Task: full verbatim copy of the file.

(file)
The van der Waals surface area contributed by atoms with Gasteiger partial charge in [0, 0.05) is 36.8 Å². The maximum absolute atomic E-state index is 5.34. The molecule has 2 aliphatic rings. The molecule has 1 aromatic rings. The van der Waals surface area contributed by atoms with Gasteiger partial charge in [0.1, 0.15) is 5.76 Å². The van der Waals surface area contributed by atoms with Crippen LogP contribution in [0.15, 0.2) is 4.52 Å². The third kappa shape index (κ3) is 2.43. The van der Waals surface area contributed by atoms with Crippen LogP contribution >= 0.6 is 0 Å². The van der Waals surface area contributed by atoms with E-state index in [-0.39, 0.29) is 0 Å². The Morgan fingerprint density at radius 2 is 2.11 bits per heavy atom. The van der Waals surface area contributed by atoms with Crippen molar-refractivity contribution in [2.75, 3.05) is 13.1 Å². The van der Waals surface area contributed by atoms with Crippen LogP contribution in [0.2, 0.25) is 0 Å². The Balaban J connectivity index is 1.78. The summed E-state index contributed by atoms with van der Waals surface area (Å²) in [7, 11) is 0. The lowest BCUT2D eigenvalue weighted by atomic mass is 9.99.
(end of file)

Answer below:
The van der Waals surface area contributed by atoms with Gasteiger partial charge in [0, 0.05) is 36.8 Å². The maximum absolute atomic E-state index is 5.34. The molecule has 2 aliphatic rings. The molecule has 1 aromatic rings. The van der Waals surface area contributed by atoms with Gasteiger partial charge in [0.1, 0.15) is 5.76 Å². The van der Waals surface area contributed by atoms with Crippen LogP contribution in [0.15, 0.2) is 4.52 Å². The third kappa shape index (κ3) is 2.43. The van der Waals surface area contributed by atoms with Crippen LogP contribution >= 0.6 is 0 Å². The van der Waals surface area contributed by atoms with E-state index in [-0.39, 0.29) is 0 Å². The Morgan fingerprint density at radius 2 is 2.11 bits per heavy atom. The van der Waals surface area contributed by atoms with Crippen molar-refractivity contribution in [2.75, 3.05) is 13.1 Å². The van der Waals surface area contributed by atoms with Crippen LogP contribution in [0.2, 0.25) is 0 Å². The Balaban J connectivity index is 1.78. The summed E-state index contributed by atoms with van der Waals surface area (Å²) in [7, 11) is 0. The lowest BCUT2D eigenvalue weighted by atomic mass is 9.99.